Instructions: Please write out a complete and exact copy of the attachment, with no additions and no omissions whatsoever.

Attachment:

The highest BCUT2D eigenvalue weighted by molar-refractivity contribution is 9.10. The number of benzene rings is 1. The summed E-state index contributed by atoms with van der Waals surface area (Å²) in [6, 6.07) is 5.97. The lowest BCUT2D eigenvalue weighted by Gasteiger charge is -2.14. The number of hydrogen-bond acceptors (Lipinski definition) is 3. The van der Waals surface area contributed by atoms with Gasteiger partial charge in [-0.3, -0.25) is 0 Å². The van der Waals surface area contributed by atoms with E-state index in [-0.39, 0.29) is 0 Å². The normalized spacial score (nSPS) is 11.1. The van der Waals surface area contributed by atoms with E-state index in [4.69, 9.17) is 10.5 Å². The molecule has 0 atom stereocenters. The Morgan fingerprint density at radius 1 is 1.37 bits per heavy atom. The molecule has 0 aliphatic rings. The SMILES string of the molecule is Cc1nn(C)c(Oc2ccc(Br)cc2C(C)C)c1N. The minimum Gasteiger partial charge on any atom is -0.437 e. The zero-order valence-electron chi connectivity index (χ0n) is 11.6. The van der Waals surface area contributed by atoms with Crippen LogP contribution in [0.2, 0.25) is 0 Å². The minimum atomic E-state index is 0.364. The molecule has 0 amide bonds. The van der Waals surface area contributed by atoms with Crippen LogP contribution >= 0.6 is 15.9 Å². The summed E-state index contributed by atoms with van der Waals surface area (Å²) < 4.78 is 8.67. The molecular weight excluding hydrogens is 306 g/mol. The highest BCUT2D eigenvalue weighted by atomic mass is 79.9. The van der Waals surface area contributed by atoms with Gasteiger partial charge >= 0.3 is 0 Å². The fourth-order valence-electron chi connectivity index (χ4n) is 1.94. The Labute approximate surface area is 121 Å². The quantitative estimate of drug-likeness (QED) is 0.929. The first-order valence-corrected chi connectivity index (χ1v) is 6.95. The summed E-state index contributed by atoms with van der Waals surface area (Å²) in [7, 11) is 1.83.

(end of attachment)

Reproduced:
The highest BCUT2D eigenvalue weighted by molar-refractivity contribution is 9.10. The number of benzene rings is 1. The summed E-state index contributed by atoms with van der Waals surface area (Å²) in [6, 6.07) is 5.97. The lowest BCUT2D eigenvalue weighted by Gasteiger charge is -2.14. The number of hydrogen-bond acceptors (Lipinski definition) is 3. The van der Waals surface area contributed by atoms with Gasteiger partial charge in [-0.3, -0.25) is 0 Å². The van der Waals surface area contributed by atoms with E-state index in [-0.39, 0.29) is 0 Å². The normalized spacial score (nSPS) is 11.1. The van der Waals surface area contributed by atoms with E-state index in [4.69, 9.17) is 10.5 Å². The molecule has 0 atom stereocenters. The Morgan fingerprint density at radius 1 is 1.37 bits per heavy atom. The molecule has 0 aliphatic rings. The SMILES string of the molecule is Cc1nn(C)c(Oc2ccc(Br)cc2C(C)C)c1N. The minimum Gasteiger partial charge on any atom is -0.437 e. The zero-order valence-electron chi connectivity index (χ0n) is 11.6. The van der Waals surface area contributed by atoms with Crippen LogP contribution in [0.2, 0.25) is 0 Å². The minimum atomic E-state index is 0.364. The molecule has 0 amide bonds. The van der Waals surface area contributed by atoms with Crippen LogP contribution >= 0.6 is 15.9 Å². The summed E-state index contributed by atoms with van der Waals surface area (Å²) < 4.78 is 8.67. The molecular weight excluding hydrogens is 306 g/mol. The highest BCUT2D eigenvalue weighted by atomic mass is 79.9. The van der Waals surface area contributed by atoms with Gasteiger partial charge >= 0.3 is 0 Å². The fourth-order valence-electron chi connectivity index (χ4n) is 1.94. The Labute approximate surface area is 121 Å². The quantitative estimate of drug-likeness (QED) is 0.929. The first-order valence-corrected chi connectivity index (χ1v) is 6.95. The summed E-state index contributed by atoms with van der Waals surface area (Å²) in [7, 11) is 1.83.